‘Soft’ vs. ‘hard’ credit checks: what’s the difference?

A credit check happens when someone checks your credit report to get an idea of your creditworthiness. But did you know there are different types? Here’s the lowdown in under two minutes – from the experts at LOQBOX.

 

Here’s what you need to know about the two main types of credit check.

 

Hard credit check

These happen when lenders perform a full credit check at the point of lending. They’ll have full visibility of everything on your credit file, and leave a ‘footprint’ – meaning other checks in the future will see a record of this one. Too many hard credit checks will harm your credit score.

Lenders typically run hard credit checks for things like mortgages, mobile phone applications, loans, credit cards and car finance.

 
Soft credit check 

A relatively recent development, these only give an indication of your chances of getting credit. But the big advantage is they leave no footprint, saving you from piling up hard checks on your credit file if you’re shopping around.

Most comparison sites use a soft search to check the whole market at once. They send your details to one or more third parties who compare your soft search results against people who have successfully borrowed from various lenders. Your chances of being accepted are usually given as a percentage or a mark out of ten. Some lenders will even pre-approve you based on this soft search.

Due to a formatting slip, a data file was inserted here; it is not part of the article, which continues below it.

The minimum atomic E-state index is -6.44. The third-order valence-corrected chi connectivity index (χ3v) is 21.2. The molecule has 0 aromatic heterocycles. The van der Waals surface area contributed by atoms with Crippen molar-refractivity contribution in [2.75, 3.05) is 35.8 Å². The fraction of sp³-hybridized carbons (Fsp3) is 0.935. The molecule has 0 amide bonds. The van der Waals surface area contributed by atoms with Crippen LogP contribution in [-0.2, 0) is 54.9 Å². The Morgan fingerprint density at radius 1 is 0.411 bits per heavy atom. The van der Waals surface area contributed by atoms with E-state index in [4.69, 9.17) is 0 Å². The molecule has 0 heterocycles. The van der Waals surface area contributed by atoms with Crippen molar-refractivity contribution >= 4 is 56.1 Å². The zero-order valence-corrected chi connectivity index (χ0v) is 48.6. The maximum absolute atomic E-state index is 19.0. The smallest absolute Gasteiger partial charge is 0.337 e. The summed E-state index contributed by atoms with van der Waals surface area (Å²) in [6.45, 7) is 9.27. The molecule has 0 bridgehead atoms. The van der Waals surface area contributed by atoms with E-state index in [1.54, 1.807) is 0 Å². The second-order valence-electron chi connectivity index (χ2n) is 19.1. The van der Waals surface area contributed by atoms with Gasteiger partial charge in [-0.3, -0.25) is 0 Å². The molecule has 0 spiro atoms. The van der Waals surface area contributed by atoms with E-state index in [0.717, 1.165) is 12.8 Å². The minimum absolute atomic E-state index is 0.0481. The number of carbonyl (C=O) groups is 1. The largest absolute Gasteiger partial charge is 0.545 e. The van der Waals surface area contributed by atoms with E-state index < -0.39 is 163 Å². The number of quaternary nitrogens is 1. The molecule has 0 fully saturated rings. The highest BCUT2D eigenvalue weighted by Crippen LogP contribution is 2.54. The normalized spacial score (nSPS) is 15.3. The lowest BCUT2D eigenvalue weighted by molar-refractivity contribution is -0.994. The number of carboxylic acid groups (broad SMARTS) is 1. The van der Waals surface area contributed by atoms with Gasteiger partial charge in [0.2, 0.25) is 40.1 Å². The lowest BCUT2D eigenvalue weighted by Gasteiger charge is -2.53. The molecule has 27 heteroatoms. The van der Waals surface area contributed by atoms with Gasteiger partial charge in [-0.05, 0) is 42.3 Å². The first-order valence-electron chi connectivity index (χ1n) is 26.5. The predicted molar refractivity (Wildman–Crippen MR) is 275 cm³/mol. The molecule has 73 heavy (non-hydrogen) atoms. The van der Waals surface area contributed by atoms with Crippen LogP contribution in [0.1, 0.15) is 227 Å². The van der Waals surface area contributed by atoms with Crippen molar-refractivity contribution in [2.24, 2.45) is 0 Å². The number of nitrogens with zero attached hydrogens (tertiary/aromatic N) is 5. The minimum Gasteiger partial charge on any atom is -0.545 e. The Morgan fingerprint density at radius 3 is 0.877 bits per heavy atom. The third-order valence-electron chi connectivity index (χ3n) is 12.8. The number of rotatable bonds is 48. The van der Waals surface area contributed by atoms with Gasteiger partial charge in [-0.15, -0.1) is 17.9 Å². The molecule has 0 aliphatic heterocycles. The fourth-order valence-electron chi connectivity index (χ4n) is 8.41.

Once you decide to apply, your chosen lender will run a hard credit check.

 

To protect your credit history, always try and use a soft credit check before making your final application. Emma’s story shows how much a hard credit check can negatively affect your credit file.

 

This post was written and compiled by the credit experts behind LOQBOX – a completely free way to build your credit history by saving a little each month. To sign up or read more about the clever way LOQBOX works, head to LOQBOX.co.uk.

This is part of our Two-minute Money blog series – unlocking the secrets of the financial system, two minutes at a time.

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